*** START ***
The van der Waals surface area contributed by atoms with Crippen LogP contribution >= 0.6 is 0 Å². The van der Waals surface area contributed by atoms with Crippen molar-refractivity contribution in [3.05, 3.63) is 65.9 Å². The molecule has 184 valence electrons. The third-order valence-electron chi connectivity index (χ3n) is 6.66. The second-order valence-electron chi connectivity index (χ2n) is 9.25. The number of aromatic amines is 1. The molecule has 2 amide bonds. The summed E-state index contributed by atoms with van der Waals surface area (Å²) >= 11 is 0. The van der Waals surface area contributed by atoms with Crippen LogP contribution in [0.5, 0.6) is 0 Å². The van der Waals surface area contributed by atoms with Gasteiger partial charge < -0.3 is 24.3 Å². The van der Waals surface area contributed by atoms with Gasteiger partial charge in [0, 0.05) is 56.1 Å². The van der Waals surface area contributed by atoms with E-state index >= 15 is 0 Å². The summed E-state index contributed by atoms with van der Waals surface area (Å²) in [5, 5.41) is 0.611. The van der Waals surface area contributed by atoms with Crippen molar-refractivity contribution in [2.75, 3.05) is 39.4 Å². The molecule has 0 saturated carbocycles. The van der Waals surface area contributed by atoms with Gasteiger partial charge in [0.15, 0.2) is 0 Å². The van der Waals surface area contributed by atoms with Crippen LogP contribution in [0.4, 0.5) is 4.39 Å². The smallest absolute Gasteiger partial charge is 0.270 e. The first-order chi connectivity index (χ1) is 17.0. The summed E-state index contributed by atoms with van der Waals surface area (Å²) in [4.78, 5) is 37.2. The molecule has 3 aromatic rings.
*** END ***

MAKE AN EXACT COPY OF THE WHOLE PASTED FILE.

The van der Waals surface area contributed by atoms with Crippen LogP contribution >= 0.6 is 0 Å². The van der Waals surface area contributed by atoms with Crippen molar-refractivity contribution in [3.05, 3.63) is 65.9 Å². The molecule has 184 valence electrons. The third-order valence-electron chi connectivity index (χ3n) is 6.66. The second-order valence-electron chi connectivity index (χ2n) is 9.25. The number of aromatic amines is 1. The molecule has 2 amide bonds. The summed E-state index contributed by atoms with van der Waals surface area (Å²) >= 11 is 0. The van der Waals surface area contributed by atoms with Crippen LogP contribution in [0.5, 0.6) is 0 Å². The van der Waals surface area contributed by atoms with Gasteiger partial charge < -0.3 is 24.3 Å². The van der Waals surface area contributed by atoms with Gasteiger partial charge in [0, 0.05) is 56.1 Å². The van der Waals surface area contributed by atoms with E-state index >= 15 is 0 Å². The summed E-state index contributed by atoms with van der Waals surface area (Å²) in [5, 5.41) is 0.611. The van der Waals surface area contributed by atoms with Crippen molar-refractivity contribution in [2.75, 3.05) is 39.4 Å². The molecule has 0 saturated carbocycles. The van der Waals surface area contributed by atoms with Gasteiger partial charge in [0.15, 0.2) is 0 Å². The van der Waals surface area contributed by atoms with Crippen LogP contribution in [0.4, 0.5) is 4.39 Å². The smallest absolute Gasteiger partial charge is 0.270 e. The first-order chi connectivity index (χ1) is 17.0. The summed E-state index contributed by atoms with van der Waals surface area (Å²) in [4.78, 5) is 37.2. The molecule has 3 aromatic rings.